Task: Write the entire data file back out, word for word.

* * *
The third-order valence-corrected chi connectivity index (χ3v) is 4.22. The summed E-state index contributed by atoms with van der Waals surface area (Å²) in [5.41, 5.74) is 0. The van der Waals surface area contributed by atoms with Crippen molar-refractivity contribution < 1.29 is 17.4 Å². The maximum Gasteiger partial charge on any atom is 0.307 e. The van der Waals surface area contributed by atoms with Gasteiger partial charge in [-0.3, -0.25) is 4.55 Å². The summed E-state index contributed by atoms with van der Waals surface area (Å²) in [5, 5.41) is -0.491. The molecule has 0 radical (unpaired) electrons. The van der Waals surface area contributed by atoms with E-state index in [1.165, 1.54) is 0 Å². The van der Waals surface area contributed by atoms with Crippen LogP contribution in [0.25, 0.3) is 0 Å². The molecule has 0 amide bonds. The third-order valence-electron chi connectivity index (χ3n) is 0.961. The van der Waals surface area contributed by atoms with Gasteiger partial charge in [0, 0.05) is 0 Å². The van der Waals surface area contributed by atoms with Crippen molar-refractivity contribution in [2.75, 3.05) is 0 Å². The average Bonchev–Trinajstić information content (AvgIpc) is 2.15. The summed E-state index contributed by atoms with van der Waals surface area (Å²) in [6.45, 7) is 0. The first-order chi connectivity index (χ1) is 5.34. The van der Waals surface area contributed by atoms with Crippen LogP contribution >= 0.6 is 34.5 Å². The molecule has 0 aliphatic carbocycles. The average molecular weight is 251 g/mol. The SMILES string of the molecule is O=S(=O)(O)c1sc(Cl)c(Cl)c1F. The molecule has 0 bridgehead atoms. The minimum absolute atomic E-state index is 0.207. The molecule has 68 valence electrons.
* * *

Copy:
The third-order valence-corrected chi connectivity index (χ3v) is 4.22. The summed E-state index contributed by atoms with van der Waals surface area (Å²) in [5.41, 5.74) is 0. The van der Waals surface area contributed by atoms with Crippen molar-refractivity contribution < 1.29 is 17.4 Å². The maximum Gasteiger partial charge on any atom is 0.307 e. The van der Waals surface area contributed by atoms with Gasteiger partial charge in [-0.3, -0.25) is 4.55 Å². The summed E-state index contributed by atoms with van der Waals surface area (Å²) in [5, 5.41) is -0.491. The molecule has 0 radical (unpaired) electrons. The van der Waals surface area contributed by atoms with E-state index in [1.165, 1.54) is 0 Å². The van der Waals surface area contributed by atoms with Crippen LogP contribution in [0.25, 0.3) is 0 Å². The molecule has 0 amide bonds. The third-order valence-electron chi connectivity index (χ3n) is 0.961. The van der Waals surface area contributed by atoms with Gasteiger partial charge in [0, 0.05) is 0 Å². The van der Waals surface area contributed by atoms with Crippen molar-refractivity contribution in [2.75, 3.05) is 0 Å². The average Bonchev–Trinajstić information content (AvgIpc) is 2.15. The summed E-state index contributed by atoms with van der Waals surface area (Å²) in [6.45, 7) is 0. The first-order chi connectivity index (χ1) is 5.34. The van der Waals surface area contributed by atoms with Crippen LogP contribution >= 0.6 is 34.5 Å². The molecule has 0 aliphatic carbocycles. The average molecular weight is 251 g/mol. The SMILES string of the molecule is O=S(=O)(O)c1sc(Cl)c(Cl)c1F. The molecule has 0 bridgehead atoms. The minimum absolute atomic E-state index is 0.207. The molecule has 68 valence electrons.